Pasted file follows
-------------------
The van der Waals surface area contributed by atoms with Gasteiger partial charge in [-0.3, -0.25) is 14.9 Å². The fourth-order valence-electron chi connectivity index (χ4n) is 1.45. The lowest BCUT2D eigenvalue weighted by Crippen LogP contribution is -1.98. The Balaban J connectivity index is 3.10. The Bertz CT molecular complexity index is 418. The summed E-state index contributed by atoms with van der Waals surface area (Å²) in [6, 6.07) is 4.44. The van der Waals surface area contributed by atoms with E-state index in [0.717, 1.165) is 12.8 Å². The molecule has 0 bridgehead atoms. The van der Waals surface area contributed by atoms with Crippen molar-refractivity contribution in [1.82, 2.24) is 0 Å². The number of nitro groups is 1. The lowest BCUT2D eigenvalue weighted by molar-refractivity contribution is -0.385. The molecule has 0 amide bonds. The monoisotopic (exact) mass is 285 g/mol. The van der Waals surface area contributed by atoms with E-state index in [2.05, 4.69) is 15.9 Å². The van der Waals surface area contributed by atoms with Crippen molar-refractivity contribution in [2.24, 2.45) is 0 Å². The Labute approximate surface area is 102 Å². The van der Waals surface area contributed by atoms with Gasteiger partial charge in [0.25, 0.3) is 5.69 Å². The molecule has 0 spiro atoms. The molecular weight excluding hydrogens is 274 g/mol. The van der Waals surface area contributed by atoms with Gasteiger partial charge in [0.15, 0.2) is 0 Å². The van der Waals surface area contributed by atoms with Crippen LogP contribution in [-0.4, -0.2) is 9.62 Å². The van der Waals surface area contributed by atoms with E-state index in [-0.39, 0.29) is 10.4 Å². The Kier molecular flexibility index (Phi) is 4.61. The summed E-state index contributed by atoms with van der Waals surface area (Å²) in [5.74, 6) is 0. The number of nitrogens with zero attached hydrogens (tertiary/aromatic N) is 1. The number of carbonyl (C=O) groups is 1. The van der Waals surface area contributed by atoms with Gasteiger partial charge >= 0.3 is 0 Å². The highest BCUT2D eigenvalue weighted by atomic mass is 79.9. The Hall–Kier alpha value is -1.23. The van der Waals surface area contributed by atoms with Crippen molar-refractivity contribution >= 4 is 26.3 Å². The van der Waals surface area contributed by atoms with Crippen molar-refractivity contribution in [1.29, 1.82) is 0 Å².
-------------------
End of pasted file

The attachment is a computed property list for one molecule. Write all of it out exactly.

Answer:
The van der Waals surface area contributed by atoms with Gasteiger partial charge in [-0.3, -0.25) is 14.9 Å². The fourth-order valence-electron chi connectivity index (χ4n) is 1.45. The lowest BCUT2D eigenvalue weighted by Crippen LogP contribution is -1.98. The Balaban J connectivity index is 3.10. The Bertz CT molecular complexity index is 418. The summed E-state index contributed by atoms with van der Waals surface area (Å²) in [6, 6.07) is 4.44. The van der Waals surface area contributed by atoms with E-state index in [0.717, 1.165) is 12.8 Å². The molecule has 0 bridgehead atoms. The van der Waals surface area contributed by atoms with Crippen molar-refractivity contribution in [1.82, 2.24) is 0 Å². The number of nitro groups is 1. The lowest BCUT2D eigenvalue weighted by molar-refractivity contribution is -0.385. The molecule has 0 amide bonds. The monoisotopic (exact) mass is 285 g/mol. The van der Waals surface area contributed by atoms with E-state index in [2.05, 4.69) is 15.9 Å². The van der Waals surface area contributed by atoms with Crippen molar-refractivity contribution in [2.24, 2.45) is 0 Å². The Labute approximate surface area is 102 Å². The van der Waals surface area contributed by atoms with Gasteiger partial charge in [0.25, 0.3) is 5.69 Å². The molecule has 0 spiro atoms. The molecular weight excluding hydrogens is 274 g/mol. The van der Waals surface area contributed by atoms with Gasteiger partial charge in [0.15, 0.2) is 0 Å². The van der Waals surface area contributed by atoms with Crippen LogP contribution in [-0.4, -0.2) is 9.62 Å². The van der Waals surface area contributed by atoms with E-state index in [-0.39, 0.29) is 10.4 Å². The Kier molecular flexibility index (Phi) is 4.61. The summed E-state index contributed by atoms with van der Waals surface area (Å²) in [5.74, 6) is 0. The number of nitrogens with zero attached hydrogens (tertiary/aromatic N) is 1. The number of carbonyl (C=O) groups is 1. The van der Waals surface area contributed by atoms with Gasteiger partial charge >= 0.3 is 0 Å². The highest BCUT2D eigenvalue weighted by atomic mass is 79.9. The Hall–Kier alpha value is -1.23. The van der Waals surface area contributed by atoms with Crippen molar-refractivity contribution >= 4 is 26.3 Å². The van der Waals surface area contributed by atoms with Crippen molar-refractivity contribution in [1.29, 1.82) is 0 Å².